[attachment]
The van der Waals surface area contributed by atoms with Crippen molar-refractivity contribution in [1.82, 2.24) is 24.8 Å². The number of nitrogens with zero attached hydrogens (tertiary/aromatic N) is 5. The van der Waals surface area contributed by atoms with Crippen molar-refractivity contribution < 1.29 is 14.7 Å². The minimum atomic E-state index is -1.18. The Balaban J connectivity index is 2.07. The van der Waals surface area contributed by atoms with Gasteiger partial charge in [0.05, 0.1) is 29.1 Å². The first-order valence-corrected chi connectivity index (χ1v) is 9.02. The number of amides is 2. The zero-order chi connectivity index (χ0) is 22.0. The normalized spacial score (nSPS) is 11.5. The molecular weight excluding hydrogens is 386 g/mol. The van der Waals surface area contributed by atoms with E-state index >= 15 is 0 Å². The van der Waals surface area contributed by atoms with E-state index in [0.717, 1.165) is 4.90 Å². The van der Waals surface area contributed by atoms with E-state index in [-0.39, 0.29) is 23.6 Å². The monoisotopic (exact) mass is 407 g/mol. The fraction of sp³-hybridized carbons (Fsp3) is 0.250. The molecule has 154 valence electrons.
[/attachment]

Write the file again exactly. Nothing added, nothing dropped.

The van der Waals surface area contributed by atoms with Crippen molar-refractivity contribution in [1.82, 2.24) is 24.8 Å². The number of nitrogens with zero attached hydrogens (tertiary/aromatic N) is 5. The van der Waals surface area contributed by atoms with Crippen molar-refractivity contribution < 1.29 is 14.7 Å². The minimum atomic E-state index is -1.18. The Balaban J connectivity index is 2.07. The van der Waals surface area contributed by atoms with Gasteiger partial charge in [0.05, 0.1) is 29.1 Å². The first-order valence-corrected chi connectivity index (χ1v) is 9.02. The number of amides is 2. The zero-order chi connectivity index (χ0) is 22.0. The normalized spacial score (nSPS) is 11.5. The molecular weight excluding hydrogens is 386 g/mol. The van der Waals surface area contributed by atoms with E-state index >= 15 is 0 Å². The van der Waals surface area contributed by atoms with E-state index in [0.717, 1.165) is 4.90 Å². The van der Waals surface area contributed by atoms with E-state index in [-0.39, 0.29) is 23.6 Å². The monoisotopic (exact) mass is 407 g/mol. The fraction of sp³-hybridized carbons (Fsp3) is 0.250. The molecule has 154 valence electrons.